When it comes to reflow soldering, some videos show people making MCU-controled toaster ovens to regulate temperature delta per component specs. Other people sort of "wing it" with a heat gun. It seems a newbie like me would probably destroy some chips trying to use a heat gun and might be better off with an MCU temp-controlled toaster over. Any thoughts?

Does anyone recommend a solder paste product for reflow soldering?

May 06, 2012
by Ralphxyz
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Some even use a frying pan.

I have a "MCU temp-controlled toaster oven" on my todo list.

Of course first I have to learn how to make/draw a PCB.

Ralph

May 06, 2012
by Ralphxyz
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The PCB design tutorial is "about" PCB's not a tutorial on actually making one!

Eagle is used by a lot of people. Sometimes if you want a certain supplier to make your PCB's you have to use their designated PCB layout tools.

Ralph

May 06, 2012
by dvdsnyd
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Rick,

Guess that just shows my ignorance. I obviously don't know anything about this chip or more complicated chips. I have just seen that style before and thought it may be of use to someone. I have not tried it out.

Thanks for correcting me and steering him in the right direction.

David

May 06, 2012
by Rick_S
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David, I apologize if I came of like an A$$. I do that sometimes without intending to. As for Eagle, Ralph, the free version only allows for two layer boards. The design spec in the datasheet states a 4 layer design. So inexpensive design options might be difficult to come by.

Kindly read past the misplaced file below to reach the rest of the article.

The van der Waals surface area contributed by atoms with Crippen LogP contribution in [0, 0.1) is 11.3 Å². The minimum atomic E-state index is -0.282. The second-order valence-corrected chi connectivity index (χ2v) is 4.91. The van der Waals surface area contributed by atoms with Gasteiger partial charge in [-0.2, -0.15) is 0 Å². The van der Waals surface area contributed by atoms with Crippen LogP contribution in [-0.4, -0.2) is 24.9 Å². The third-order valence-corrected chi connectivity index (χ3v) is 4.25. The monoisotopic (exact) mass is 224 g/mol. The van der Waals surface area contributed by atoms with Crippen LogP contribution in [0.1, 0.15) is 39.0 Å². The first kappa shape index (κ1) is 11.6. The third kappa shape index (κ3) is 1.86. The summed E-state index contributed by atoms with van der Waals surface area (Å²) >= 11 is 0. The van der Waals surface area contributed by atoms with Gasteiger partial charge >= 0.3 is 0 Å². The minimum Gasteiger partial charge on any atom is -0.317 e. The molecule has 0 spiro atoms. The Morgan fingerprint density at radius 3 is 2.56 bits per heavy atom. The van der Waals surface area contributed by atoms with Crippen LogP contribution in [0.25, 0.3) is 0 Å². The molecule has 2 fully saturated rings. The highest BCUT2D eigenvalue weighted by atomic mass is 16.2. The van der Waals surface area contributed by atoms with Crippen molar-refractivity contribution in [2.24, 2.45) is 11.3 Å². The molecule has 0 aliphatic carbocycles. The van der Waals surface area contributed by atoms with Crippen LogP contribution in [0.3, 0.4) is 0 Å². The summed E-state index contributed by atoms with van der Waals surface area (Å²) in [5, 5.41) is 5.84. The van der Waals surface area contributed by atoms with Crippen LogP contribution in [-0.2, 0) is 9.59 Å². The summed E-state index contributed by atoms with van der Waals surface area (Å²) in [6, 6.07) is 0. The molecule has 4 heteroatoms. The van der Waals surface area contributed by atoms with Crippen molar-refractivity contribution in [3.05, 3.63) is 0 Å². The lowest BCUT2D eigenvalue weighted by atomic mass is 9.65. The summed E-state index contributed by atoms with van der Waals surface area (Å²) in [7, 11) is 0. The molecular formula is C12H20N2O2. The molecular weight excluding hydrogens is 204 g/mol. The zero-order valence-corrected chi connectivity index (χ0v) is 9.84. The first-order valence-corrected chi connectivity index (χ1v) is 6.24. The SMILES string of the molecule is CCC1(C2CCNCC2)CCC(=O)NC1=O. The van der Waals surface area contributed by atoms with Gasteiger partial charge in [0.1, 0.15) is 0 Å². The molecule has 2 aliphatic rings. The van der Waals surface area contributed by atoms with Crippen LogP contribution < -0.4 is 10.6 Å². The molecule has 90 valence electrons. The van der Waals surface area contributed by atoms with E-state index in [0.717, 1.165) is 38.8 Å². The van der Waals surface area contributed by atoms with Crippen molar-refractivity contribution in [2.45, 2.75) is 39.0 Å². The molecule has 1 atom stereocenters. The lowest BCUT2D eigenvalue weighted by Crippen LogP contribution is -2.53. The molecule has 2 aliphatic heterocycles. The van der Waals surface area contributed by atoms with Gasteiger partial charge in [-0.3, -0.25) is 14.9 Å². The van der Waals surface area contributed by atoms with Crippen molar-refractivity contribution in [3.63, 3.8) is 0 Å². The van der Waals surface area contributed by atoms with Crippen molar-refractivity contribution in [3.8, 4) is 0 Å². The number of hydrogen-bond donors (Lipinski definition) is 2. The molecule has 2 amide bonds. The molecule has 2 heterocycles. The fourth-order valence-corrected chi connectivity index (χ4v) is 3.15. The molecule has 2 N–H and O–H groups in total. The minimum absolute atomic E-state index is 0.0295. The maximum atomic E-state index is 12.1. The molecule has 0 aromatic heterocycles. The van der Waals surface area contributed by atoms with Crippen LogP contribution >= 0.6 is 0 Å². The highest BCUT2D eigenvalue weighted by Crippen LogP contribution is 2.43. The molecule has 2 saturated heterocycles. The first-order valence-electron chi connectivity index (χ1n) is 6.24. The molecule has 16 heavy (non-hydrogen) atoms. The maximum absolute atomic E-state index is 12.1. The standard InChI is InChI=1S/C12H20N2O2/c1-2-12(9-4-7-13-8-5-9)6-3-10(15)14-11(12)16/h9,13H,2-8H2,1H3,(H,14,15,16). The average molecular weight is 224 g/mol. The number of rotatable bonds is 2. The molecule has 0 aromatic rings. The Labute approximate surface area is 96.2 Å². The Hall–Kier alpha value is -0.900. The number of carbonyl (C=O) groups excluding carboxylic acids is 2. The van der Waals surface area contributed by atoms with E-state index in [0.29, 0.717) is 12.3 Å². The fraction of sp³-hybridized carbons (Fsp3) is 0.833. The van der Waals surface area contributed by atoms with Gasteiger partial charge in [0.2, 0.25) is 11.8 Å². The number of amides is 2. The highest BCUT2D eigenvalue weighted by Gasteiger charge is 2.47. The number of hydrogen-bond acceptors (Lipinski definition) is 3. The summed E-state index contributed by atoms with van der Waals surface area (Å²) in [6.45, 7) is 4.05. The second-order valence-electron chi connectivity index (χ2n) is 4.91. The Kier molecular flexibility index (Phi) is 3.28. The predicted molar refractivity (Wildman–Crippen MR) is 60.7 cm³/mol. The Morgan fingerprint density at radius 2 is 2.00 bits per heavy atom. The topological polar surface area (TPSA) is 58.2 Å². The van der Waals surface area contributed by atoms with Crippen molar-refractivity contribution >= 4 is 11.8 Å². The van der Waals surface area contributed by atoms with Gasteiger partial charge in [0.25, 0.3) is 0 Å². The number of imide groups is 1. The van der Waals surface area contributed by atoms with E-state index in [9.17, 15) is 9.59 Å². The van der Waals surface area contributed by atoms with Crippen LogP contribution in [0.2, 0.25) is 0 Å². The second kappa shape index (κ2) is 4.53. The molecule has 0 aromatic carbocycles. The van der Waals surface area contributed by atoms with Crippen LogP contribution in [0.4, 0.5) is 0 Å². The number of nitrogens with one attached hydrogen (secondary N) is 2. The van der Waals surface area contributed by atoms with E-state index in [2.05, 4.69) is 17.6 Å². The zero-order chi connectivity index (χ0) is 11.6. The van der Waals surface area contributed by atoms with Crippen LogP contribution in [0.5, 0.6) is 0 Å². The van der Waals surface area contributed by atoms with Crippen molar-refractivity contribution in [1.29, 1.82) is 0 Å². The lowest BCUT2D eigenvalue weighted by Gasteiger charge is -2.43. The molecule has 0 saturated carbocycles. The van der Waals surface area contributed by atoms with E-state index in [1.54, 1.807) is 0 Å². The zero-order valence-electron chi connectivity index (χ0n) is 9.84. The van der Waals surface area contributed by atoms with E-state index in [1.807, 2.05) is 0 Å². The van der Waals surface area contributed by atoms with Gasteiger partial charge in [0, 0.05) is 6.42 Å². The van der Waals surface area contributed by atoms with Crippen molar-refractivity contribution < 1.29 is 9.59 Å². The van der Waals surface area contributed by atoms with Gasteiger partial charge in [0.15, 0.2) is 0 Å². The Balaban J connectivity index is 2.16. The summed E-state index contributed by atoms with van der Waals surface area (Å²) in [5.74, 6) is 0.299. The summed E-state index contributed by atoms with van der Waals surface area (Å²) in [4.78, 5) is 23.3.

jlaskowski, keep us up to date on your progress, this seems to be an interesting project.

May 06, 2012
by jlaskowski
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I'll definitely keep you informed. This is going to be a lot of learning, but I seem to be getting through it step at a time, thanks to everyone's help on the Nerdkit forums.

Right now, I'm studying SPI and how it's implemented on the Atmega168 (which I mistakenly called the Atmega128 above). It's coming together for me.

When the CC3000 WiFi EM board shows up, I'll wire it to the MCU's SPI. The SPI connections will be between 2 devices with different voltages (MCU is 5V and CC300 is 3.3V). I got some help on another post as to how to use a 3.3V regulator and the MOSFETs that came with the Nerdkit.

After that, it'll be writing to the SPI to configure the C3000 to connect to my router, including security settings. Then it'll be a matter of implementing it's TCP/IP functions and send a message to a TCI/IP server I'll write in Java on my laptop. Perhaps I'll just send the temperature from the temp sensor project.

I supposed when that's done, I'll look at designing a board to transfer all this off of the EM Board and solderless breadboard that came with the Nerdkit.

May 07, 2012
by dvdsnyd
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Rick,

No harm, no foul. It happens to the best of us. :-D

jlaskowski,

Good luck with the build! Looks like lots to learn, should be neat

May 09, 2012
by BobaMosfet
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For anyone else with QFPN (Quad Flat Pack No-leads), type SMT packages, I found this outfit that has adapters. I have not tried it myself, not ready to do SMT stuff (working up the nerve to try it :D), so if anyone does, please post back on their impression.

http://www.beldynsys.com/quad.htm

BM

May 09, 2012
by Ralphxyz
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They certainly have nice selections for breakout boards, thanks Boba.

Ralph